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Aneurin Jones

Aneurin Jones

Aneurin M. Jones RCA  1930 - 2017 was born a farmer's son in rural South Wales. He studied fine art at Swansea College of Art from 1950 to 1955, and after graduation spent two years with Celtic Studios, designing stained glass. From 1958 until 1986 he was Head of the Art Department at Ysgol Y Preseli, Crymych. He has exhibited widely across the UK and internationally. He sadly passed away on 25 September 2017. He showed with the Attic Gallery for many years. His last exhibition here, a joint show with his son Meirion, ran from 11 June to 2 July 2016 and demonstrated his work was still very much in demand. He never stood still as an artist and even his latest work saw new developments. He was an outstanding artist who will never be replaced. We will miss him greatly.

It was the rural society that fired his imagination and his sources are often places where country people gather - farm sales, agricultural shows, horse fairs etc.

“My ideas come from the rural west Wales. I was born into one of these communities where the divide between reality and mythology was ambiguous. This was the age of the horse, before mechanisation, and a time when they countryside was alive with colourful individuals whose imagination knew no bounds and whose physical shape was moulded by the land. I also felt the hand of an ancient inheritance.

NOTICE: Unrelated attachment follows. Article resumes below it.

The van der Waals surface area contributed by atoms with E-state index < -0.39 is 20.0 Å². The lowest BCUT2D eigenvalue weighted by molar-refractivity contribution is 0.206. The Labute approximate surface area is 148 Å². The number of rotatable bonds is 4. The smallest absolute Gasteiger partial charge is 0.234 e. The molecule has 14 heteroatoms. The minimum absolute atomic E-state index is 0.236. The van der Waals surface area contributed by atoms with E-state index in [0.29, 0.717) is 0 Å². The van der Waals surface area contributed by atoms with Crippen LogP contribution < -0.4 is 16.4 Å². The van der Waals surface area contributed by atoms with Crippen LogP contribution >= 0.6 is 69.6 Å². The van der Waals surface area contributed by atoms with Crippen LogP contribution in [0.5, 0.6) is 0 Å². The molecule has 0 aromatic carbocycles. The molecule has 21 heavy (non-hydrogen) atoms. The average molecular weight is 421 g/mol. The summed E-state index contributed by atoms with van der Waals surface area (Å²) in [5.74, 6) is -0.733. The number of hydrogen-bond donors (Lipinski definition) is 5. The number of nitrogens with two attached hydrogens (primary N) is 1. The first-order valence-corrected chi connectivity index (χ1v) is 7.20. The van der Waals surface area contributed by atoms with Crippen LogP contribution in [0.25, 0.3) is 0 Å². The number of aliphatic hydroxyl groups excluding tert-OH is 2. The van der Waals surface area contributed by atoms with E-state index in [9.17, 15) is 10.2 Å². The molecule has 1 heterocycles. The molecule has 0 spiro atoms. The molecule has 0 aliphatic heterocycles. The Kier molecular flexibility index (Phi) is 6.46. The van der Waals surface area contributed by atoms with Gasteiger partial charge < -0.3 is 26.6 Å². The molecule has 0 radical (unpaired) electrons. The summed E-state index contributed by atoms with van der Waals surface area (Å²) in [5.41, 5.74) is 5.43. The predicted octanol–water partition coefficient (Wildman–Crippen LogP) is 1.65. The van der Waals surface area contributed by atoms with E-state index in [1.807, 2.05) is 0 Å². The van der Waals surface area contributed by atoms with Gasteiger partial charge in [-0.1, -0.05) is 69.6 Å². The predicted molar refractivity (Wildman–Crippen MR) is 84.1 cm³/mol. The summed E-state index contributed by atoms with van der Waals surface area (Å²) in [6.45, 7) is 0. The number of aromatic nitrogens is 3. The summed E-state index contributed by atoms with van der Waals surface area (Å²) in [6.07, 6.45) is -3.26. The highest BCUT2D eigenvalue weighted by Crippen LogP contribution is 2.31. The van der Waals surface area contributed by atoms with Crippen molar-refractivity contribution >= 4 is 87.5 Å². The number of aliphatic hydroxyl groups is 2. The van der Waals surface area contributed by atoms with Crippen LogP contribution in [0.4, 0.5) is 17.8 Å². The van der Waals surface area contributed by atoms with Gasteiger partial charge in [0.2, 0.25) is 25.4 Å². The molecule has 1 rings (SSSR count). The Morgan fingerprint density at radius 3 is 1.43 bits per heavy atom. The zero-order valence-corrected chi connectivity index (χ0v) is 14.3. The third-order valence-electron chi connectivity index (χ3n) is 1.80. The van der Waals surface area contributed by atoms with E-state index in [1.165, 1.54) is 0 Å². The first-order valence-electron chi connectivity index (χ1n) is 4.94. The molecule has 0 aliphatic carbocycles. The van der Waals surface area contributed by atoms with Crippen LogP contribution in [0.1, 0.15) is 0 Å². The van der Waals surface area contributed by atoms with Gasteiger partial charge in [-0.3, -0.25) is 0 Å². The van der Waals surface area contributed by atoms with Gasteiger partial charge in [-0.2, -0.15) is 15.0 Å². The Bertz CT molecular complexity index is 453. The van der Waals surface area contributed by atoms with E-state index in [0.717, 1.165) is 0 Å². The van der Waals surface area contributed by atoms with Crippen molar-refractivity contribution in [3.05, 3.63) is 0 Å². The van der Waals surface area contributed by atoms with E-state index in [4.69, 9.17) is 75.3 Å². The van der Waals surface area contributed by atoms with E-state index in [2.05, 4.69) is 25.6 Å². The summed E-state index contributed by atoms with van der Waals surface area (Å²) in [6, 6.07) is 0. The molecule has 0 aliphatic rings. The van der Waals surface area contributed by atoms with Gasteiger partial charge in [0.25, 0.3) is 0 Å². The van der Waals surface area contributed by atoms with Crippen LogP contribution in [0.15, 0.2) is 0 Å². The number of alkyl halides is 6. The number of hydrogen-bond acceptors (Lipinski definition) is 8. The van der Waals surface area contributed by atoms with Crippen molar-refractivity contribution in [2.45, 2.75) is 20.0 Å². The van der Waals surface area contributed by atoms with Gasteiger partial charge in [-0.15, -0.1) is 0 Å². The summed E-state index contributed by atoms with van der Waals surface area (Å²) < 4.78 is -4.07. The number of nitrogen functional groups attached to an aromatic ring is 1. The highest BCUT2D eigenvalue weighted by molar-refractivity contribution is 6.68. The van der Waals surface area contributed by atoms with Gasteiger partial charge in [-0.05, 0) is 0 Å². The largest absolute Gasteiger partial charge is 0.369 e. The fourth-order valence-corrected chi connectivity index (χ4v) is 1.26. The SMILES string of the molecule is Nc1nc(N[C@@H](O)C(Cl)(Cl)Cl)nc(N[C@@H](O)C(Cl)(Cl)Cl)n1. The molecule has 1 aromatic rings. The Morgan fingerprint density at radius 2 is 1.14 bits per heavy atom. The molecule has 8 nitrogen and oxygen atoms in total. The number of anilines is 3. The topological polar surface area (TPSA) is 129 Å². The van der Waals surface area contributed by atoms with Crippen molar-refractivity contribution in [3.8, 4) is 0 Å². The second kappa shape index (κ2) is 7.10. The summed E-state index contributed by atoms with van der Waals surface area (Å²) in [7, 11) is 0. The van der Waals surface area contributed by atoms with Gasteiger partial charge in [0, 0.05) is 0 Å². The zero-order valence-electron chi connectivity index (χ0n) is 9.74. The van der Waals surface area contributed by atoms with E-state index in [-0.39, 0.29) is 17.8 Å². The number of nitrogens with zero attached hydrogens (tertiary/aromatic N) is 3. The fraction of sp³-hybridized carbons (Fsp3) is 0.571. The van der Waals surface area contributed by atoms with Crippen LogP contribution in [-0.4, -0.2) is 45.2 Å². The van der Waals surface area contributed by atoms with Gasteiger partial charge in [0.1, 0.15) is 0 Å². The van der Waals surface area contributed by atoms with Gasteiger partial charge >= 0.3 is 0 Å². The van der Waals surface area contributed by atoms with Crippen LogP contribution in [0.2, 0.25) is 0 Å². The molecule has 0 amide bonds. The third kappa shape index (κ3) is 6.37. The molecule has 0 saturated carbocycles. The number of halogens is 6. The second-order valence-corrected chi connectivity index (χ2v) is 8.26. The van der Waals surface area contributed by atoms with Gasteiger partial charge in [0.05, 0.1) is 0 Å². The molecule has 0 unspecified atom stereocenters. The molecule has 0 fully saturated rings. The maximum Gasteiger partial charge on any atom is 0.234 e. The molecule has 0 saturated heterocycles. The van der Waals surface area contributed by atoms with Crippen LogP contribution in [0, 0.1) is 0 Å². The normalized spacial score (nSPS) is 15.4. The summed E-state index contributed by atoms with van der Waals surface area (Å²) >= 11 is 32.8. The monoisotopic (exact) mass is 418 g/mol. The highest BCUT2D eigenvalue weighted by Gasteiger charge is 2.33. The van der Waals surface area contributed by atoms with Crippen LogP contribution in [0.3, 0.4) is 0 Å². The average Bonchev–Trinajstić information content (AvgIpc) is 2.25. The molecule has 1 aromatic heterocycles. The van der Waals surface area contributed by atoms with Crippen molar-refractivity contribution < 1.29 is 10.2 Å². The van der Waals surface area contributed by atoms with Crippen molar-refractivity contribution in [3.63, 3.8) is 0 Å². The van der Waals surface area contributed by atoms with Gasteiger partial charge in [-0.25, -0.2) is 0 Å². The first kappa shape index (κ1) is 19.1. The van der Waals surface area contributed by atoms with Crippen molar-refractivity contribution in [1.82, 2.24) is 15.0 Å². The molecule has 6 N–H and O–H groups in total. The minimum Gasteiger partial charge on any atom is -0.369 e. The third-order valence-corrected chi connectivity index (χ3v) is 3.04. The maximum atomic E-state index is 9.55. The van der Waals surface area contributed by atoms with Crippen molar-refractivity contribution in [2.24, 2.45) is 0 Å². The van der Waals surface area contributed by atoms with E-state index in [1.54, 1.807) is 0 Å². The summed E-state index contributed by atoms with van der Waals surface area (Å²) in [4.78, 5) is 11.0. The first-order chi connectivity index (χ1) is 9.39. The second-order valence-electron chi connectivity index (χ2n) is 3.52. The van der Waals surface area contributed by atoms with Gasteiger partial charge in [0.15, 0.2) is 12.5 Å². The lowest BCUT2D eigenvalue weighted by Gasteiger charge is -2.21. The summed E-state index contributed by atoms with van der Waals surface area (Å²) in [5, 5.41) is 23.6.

Although I left Cwmwysg to learn the craft of painting at Swansea College of Art, the countryside remained my driving force, and when I accepted the post of head of art at Ysgol Y Preseli, I found myself back in an area not dissimilar to the one where I was born, the communal hill farms and all its heroism. I settled soon afterwards in Ceredigion, the land of the Welsh Cob. It is these elements - the rural society, the physical shape of country people, and the magic of the Welsh Cob - that fire my imagination.

Although I have used a variety of media, I find myself my work is increasingly drawn to mixed media as this allows for freedom and unexpected results. The recent work has evolved to be more suggestive in nature, and yet retaining form and shape which are the driving force behind all my work.

I begin with my first love, which is drawing, and from there I use the other media which are hand, charcoal, pastel, various gels, and often finishing by applying rich layers of impasto. For me, painting is a process of simplification, and as we simplify, we mystify, until one is left with the essence and the purity of the experience.”